October 16, 2011 10:29
That is actually pretty awesome. Fun read and I learned something new - golden ratio in icons. :)
October 16, 2011 11:07
hehe, very nicely put
October 16, 2011 15:39
Is this fear from doing something different and abandoning the status quo?
October 16, 2011 15:50
Very interesting find Scott. I was already "aware" all these cloud icons looked the same, but this is more profound. Anyway, this is somehow the "minimal cloud" you can get: it's either flat+4 circles or 5 circles (and making it bulkier). Kudos to the unknown first designer (maybe it's for Pictos 1, maybe it was prior to it...). After all, icons can get quite iconic.

October 16, 2011 17:38
Bizarre that the number phi keeps coming up of late. I just read this at the other day:

"Also, one of the main features of the pentagram that makes it important to Freemasonry is that all four lines constructing the symbol be of equal length, symbolizing the Golden Ratio."

more here:
October 16, 2011 19:52
For anyone who grew up in the UK there is only one definitive cloud icon, and it's based on THREE circles, not four. It's the classic BBC weather forecast cloud.
October 16, 2011 20:33
I used to love the old BBC weather. Pretty sure the clouds were magnetic, and I always wanted one :)
October 16, 2011 20:37
The multiple appearances of the golden ratio are nearly all coincidence. Anything that's slightly over 150% of something else gets classified as "oh look, the golden ratio again!".

Some places, like the star or pentagram, legitimately have phi in them. Most other things do not.

(The article itself was quite cool, though. I didn't realize how ubiquitous that cloud was!)
October 16, 2011 21:17
From Samuel_Michon @ HackerNews:


It puzzles me how the author of this article came to the conclusion that Apple borrrowed/stole its cloud icon from Pictos.

Apple's MobileMe was announced on June 6, 2008. From the start, it used the same cloud icon. [1]

According to the Pictos web site (and the Wayback Machine), the Pictos collection came into being in 2010. [2]



There you are...
October 16, 2011 21:34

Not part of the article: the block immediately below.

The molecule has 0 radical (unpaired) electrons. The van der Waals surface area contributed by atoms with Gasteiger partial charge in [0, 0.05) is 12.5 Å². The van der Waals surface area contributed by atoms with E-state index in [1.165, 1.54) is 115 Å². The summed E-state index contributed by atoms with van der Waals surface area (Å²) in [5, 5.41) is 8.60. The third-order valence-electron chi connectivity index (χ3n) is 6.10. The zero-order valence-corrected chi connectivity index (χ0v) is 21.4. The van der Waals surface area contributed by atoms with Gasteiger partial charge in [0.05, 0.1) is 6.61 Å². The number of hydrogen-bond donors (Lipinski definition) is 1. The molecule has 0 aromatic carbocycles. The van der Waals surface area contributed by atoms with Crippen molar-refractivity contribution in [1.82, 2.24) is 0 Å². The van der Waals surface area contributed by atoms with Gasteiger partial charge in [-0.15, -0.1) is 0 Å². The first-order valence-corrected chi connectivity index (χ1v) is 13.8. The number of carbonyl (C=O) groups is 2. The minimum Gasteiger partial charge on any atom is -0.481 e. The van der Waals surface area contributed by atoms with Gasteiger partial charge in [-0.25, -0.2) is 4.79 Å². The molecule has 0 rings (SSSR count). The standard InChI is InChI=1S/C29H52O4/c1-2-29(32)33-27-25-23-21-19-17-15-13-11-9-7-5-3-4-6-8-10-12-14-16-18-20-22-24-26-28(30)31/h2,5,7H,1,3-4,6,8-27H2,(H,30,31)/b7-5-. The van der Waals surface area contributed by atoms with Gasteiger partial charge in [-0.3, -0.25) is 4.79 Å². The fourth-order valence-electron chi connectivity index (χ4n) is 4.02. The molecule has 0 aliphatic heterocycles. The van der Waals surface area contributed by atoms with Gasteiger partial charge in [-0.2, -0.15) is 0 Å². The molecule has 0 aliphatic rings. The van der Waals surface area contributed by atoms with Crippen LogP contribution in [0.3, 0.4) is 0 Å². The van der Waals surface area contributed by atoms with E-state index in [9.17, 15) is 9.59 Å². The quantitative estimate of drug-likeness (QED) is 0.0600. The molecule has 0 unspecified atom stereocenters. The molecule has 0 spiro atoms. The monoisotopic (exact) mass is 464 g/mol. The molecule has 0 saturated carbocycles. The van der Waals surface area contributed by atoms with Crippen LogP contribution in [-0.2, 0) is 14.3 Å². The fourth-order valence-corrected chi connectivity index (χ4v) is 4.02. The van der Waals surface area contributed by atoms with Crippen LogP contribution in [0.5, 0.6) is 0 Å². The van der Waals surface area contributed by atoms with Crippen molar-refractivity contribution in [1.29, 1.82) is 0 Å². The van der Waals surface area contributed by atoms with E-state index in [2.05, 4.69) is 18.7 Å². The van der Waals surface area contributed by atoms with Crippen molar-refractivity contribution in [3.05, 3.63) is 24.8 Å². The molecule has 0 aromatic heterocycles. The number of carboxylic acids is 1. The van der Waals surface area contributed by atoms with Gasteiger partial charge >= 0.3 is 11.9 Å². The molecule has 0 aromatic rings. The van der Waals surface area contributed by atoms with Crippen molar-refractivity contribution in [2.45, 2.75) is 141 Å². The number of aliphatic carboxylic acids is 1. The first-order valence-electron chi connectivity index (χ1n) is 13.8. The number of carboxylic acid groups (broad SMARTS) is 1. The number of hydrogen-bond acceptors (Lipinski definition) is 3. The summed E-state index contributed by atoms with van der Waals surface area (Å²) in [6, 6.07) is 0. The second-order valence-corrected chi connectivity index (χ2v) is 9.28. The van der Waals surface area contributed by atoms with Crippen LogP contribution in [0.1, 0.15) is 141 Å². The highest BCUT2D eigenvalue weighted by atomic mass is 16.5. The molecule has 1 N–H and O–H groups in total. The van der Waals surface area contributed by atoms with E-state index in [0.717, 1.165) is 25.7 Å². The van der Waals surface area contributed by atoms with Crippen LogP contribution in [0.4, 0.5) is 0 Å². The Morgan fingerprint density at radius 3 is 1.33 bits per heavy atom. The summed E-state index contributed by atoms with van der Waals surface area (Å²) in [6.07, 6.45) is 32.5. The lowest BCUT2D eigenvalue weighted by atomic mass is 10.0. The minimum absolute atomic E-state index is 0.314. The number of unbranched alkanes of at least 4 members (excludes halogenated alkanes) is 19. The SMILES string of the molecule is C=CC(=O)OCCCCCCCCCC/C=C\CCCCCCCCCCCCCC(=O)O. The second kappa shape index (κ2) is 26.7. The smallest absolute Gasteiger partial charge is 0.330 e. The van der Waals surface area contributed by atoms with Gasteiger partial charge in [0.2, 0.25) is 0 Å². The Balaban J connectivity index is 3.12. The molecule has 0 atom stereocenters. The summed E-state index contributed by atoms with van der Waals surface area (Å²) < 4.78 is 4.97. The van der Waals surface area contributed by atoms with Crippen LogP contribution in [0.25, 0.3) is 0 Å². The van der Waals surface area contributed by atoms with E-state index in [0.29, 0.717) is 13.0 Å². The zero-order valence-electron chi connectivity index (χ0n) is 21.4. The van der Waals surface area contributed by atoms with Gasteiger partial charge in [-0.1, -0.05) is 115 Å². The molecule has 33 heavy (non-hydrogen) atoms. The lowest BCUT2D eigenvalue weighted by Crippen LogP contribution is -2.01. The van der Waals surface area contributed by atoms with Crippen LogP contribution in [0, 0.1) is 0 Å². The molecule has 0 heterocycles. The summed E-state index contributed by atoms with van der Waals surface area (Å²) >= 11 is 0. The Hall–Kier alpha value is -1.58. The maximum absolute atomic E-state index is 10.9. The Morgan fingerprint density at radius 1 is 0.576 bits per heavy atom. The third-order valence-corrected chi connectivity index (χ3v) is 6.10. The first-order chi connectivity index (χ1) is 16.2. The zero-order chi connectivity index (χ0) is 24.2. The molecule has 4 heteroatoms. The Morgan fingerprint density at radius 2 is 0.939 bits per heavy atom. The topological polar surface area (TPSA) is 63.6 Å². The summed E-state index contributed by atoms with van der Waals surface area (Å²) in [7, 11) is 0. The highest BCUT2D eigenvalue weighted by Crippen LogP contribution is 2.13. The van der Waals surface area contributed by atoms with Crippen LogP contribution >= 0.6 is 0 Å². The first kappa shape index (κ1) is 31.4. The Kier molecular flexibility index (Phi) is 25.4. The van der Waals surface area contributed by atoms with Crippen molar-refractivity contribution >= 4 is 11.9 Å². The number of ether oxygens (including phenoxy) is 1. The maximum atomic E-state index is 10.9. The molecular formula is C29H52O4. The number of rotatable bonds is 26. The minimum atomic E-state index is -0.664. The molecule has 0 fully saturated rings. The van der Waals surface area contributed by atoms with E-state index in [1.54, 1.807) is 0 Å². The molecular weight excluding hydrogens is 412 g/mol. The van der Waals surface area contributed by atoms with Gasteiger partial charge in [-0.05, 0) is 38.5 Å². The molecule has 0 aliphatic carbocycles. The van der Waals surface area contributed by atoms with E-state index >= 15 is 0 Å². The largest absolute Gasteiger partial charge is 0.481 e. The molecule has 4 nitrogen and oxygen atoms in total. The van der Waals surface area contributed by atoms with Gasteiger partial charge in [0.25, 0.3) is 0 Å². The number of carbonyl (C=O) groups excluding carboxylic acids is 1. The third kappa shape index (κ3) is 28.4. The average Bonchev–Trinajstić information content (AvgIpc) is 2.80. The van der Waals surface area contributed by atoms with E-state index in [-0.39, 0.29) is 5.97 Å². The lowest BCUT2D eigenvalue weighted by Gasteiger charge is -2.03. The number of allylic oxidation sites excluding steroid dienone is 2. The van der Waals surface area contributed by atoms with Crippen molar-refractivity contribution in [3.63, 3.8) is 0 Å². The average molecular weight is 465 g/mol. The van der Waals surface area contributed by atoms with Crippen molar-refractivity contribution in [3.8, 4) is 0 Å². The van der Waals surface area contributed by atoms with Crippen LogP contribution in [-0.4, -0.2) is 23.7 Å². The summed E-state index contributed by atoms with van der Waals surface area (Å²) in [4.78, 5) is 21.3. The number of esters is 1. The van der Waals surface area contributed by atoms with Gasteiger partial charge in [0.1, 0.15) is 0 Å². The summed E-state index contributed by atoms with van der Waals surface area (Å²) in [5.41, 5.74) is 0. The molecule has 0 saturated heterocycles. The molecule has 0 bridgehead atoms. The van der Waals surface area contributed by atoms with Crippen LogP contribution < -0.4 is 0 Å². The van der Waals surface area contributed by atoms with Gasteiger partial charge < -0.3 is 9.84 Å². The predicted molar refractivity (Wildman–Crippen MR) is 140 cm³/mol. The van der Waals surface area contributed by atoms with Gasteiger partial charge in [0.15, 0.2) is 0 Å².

another one,

its a cloud coding site.
October 16, 2011 22:15
Samuel @ HackerNews via Napster commenter:

Good info and great use of the wayback machine. Perhaps Pictos took from Apple? I've asked the Pictos guy what the scoop is via Twitter. Even if it's reversed, it's interesting/cool how this one piece of iconography has seeped into the collective consciousness.

Odd though that sees Pictos in May of 2010 and we purchased from him in March of 2010. Guess it took a while to take a snapshot.

Thanks for your comment!
October 16, 2011 23:25
Is somebody going to patent this design? If not, I will.
October 16, 2011 23:40
Great post! Apparently, many other blogs thought the same. ;)

The Cloud Icon phenomenon reminds me a lot of the Beta Badges during the early days of Web 2.0. Seems like every website had one. Some even transitioned to a perpetual beta status.

I believe the Cloud Icon branding will pass just as the Beta Badges phase dissipated...

What do you guys think?
October 17, 2011 6:51
This is really interesting when it comes to golden ration;
October 17, 2011 8:24
You forgot Coudflare ;) Pretty similar also :)
October 17, 2011 9:36
IBM cloud is different:
October 17, 2011 11:18
It looks to me like the "cloud of inspiration" icon is distinctly different. Five circles instead of four, the circles are differently-sized, and positioned differently. Nice article all the same, though.
October 17, 2011 12:39
i quite like these ones, not icons admittedly but quite pleasing to the eye nonetheless
October 17, 2011 15:24
My favourite explanation of the Golden Ratio
October 17, 2011 18:39